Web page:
Financial reasons to not have children

Financial reasons to not have children May 5, 2011
Be forewarned, this post is extremely sarcastic, maybe it’s because I’m nine months pregnant. I don’t know.
If I hadn’t found this article on MSNBC, I would have been convinced it was a joke on The Onion.

First let me say that I understand that children cost money, I take that seriously. That will always be one of the things we consider before expanding our family, and it’s one of the reasons we wrestle with how large of a family to have. I also understand that losing a job can be a very scary thing, and can definitely impact your ability to provide for your family.

That being said, the examples in this article are completely ridiculous. First off, the survey was of households that make less than $75k a year, arguing that 44% of these household are putting off having children because of the economy. Is $75k considered the new income required to have a child? If so, my husband and I (and I would wager most childbearing couples) are in way over our heads.

The first couple in this article are both employed, she works from home and could continue to do so after the birth of a baby. The health insurance premium is a real problem, a travesty of living in the USA. But I’ve been there. I grew up uninsured and had two pregnancies and births uninsured in the states, and there are options.

The thing that baffles me about this couple, is that (as far as I can tell) they are talking about one baby, an infant. A baby doesn’t cost that much. Actually, I don’t think I paid anything for baby furniture, clothes, toys or books with our first baby. We used hand-me-downs given to us by friends, items acquired at our baby shower, or we did without. Our single biggest expense for children so far, (besides our uninsured births) was probably diapers, and that’s because I still use disposables. Seriously, they could sell the Dining Set in the picture and probably afford to have a baby for a year.

I realize that school age children will cost more, but that is in the future. This couple is basically saying that they have no plans to increase their ability to provide by ten years from now, and no hope for better times either.

The third woman mentioned is 30, again is employed with good benefits and can work from home. But (horrors!) they will soon be down to only one income because her husband is looking for a different job. She can’t risk having a child if she can’t pay their way through college, or be unable to buy them a brand new car for their 16th birthday. (Somehow she can deduce that won’t be a possibility in the future?) She may have children in a more stable future, but she will “never be as prepared as her parents were”. Really? Maybe your parents were extremely “prepared”, but most people aren’t. And you live in a completely different economy than your parents did, it’s time to adjust your expectations and be OK with your someday 16 year old owning a bike or taking the bus if you can’t afford to buy them a car!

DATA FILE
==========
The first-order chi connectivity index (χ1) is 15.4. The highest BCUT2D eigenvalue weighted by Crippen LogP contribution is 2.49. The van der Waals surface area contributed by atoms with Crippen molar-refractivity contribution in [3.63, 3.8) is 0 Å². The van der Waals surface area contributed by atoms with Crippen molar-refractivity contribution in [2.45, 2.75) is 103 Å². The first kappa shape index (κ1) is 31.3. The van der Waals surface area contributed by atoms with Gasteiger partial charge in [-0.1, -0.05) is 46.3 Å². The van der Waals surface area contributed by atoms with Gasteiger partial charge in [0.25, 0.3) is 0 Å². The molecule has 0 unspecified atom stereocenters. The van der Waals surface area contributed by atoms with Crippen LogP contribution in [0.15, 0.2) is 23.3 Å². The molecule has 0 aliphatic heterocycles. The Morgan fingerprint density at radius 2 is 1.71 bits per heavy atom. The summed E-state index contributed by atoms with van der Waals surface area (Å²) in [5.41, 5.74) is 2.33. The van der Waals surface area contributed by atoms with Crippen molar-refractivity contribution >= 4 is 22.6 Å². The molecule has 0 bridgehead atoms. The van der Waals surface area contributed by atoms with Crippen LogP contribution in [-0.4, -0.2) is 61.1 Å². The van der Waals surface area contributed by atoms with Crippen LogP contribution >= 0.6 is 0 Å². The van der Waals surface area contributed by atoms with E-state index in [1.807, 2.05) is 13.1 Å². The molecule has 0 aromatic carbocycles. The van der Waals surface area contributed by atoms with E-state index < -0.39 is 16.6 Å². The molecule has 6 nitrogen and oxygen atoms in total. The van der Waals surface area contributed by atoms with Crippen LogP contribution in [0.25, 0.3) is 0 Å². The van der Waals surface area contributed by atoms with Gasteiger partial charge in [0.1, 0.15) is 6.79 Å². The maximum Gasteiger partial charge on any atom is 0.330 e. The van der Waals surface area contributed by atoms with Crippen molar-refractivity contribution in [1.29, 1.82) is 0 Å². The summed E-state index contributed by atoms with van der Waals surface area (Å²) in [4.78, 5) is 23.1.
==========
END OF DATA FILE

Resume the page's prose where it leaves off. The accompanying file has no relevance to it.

The final example made me laugh. Again, they are both employed, but she knew it would be a “financial stretch” when they decided to have a baby, because their combined incomes are (gasp!) less than $50k a year. (Um, isn’t that most people?) Can you believe that they actually have to plan their errands to save on gas? Imagine the hardship! One day she found herself with only $40 dollars, and needing both baby food and groceries, so she called her mom crying about how she couldn’t feed her family. What?

They make more money than MOST people! (And if she really is that incapable of using the money wisely, what is she expecting her mother to do about it?) Her 7 month old child does not need to have $40 worth of store bought baby food. Actually, a 7 month old doesn’t “need” baby food at all, they are still fine with 100% breast milk or formula at that point, and if you want to give them some table food, mash up whatever you are eating and let them taste it. And if you really feel that you absolutely must have baby food for your child, boil a two cent carrot and mash it up for the kid. Where is this woman shopping? Whole foods? Exotic foods R Us? $40 could easily feed her and her husband for over a week, and she can’t make it stretch for a day? If she is that desperate, she could always sell her car and have enough money to provide groceries for a couple years.

This kind of mindset completely baffles me. What are these people waiting for? They moan about how badly they want to have a child, but they seem pretty desperate to find excuses not to. Am I actually supposed to relate to this article and feel sorry for these people? I guess I do feel sorry for them, but not in a financial sense. More like a sense of pity for how much they limit themselves from experiencing life for no real reason. It’s like someone moaning about not being able to afford to own a boat stored at a private dock where they could use it a couple of times a year. When they could easily afford to buy the boat and store it on their property, and use the public dock. Or, they could rent a boat a few times a year, and not have to maintain, insure and pay to own a boat they rarely use. Or they could even buy a ticket to go for a ride on a public passenger boat.

But no. Instead, they gripe about how they will never be able to afford to spend time on the lake, poor them.

Somehow I’m just not feeling that bad.

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